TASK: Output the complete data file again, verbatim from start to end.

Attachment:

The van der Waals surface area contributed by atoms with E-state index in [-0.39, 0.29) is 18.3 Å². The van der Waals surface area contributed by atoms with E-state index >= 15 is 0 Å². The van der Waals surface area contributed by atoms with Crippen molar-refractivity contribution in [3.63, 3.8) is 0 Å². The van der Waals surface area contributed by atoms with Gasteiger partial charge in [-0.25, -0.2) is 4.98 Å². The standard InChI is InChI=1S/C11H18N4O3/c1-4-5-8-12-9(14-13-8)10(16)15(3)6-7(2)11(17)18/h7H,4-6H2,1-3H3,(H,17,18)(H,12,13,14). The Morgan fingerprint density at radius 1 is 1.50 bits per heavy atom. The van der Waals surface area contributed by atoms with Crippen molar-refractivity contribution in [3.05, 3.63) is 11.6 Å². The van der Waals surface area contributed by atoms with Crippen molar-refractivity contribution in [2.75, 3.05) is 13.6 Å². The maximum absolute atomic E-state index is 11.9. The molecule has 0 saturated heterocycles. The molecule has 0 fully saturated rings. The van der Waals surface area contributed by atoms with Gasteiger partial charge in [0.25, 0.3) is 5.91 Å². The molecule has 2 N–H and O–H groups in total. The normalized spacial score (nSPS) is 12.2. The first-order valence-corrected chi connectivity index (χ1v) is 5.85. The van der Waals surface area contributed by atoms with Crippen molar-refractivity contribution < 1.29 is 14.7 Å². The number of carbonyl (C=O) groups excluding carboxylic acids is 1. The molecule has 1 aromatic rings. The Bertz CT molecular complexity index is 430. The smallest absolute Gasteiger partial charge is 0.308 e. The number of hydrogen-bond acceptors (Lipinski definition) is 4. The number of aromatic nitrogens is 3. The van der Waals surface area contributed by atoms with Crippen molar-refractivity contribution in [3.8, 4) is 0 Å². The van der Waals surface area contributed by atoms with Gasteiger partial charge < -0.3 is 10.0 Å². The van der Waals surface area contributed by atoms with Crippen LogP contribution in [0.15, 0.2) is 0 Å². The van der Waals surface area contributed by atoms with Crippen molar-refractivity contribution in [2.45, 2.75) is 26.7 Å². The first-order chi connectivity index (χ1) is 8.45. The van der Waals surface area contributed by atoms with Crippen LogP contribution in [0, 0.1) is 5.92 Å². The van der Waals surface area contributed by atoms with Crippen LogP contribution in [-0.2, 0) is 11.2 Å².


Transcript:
The van der Waals surface area contributed by atoms with E-state index in [-0.39, 0.29) is 18.3 Å². The van der Waals surface area contributed by atoms with E-state index >= 15 is 0 Å². The van der Waals surface area contributed by atoms with Crippen molar-refractivity contribution in [3.63, 3.8) is 0 Å². The van der Waals surface area contributed by atoms with Gasteiger partial charge in [-0.25, -0.2) is 4.98 Å². The standard InChI is InChI=1S/C11H18N4O3/c1-4-5-8-12-9(14-13-8)10(16)15(3)6-7(2)11(17)18/h7H,4-6H2,1-3H3,(H,17,18)(H,12,13,14). The Morgan fingerprint density at radius 1 is 1.50 bits per heavy atom. The van der Waals surface area contributed by atoms with Crippen molar-refractivity contribution in [3.05, 3.63) is 11.6 Å². The van der Waals surface area contributed by atoms with Crippen molar-refractivity contribution in [2.75, 3.05) is 13.6 Å². The maximum absolute atomic E-state index is 11.9. The molecule has 0 saturated heterocycles. The molecule has 0 fully saturated rings. The van der Waals surface area contributed by atoms with Gasteiger partial charge in [0.25, 0.3) is 5.91 Å². The molecule has 2 N–H and O–H groups in total. The normalized spacial score (nSPS) is 12.2. The first-order valence-corrected chi connectivity index (χ1v) is 5.85. The van der Waals surface area contributed by atoms with Crippen molar-refractivity contribution < 1.29 is 14.7 Å². The number of carbonyl (C=O) groups excluding carboxylic acids is 1. The molecule has 1 aromatic rings. The Bertz CT molecular complexity index is 430. The smallest absolute Gasteiger partial charge is 0.308 e. The number of hydrogen-bond acceptors (Lipinski definition) is 4. The number of aromatic nitrogens is 3. The van der Waals surface area contributed by atoms with Crippen molar-refractivity contribution in [3.8, 4) is 0 Å². The van der Waals surface area contributed by atoms with Gasteiger partial charge < -0.3 is 10.0 Å². The van der Waals surface area contributed by atoms with Crippen LogP contribution in [0.15, 0.2) is 0 Å². The van der Waals surface area contributed by atoms with Crippen molar-refractivity contribution in [2.45, 2.75) is 26.7 Å². The first-order chi connectivity index (χ1) is 8.45. The van der Waals surface area contributed by atoms with Crippen LogP contribution in [0, 0.1) is 5.92 Å². The van der Waals surface area contributed by atoms with Crippen LogP contribution in [-0.2, 0) is 11.2 Å².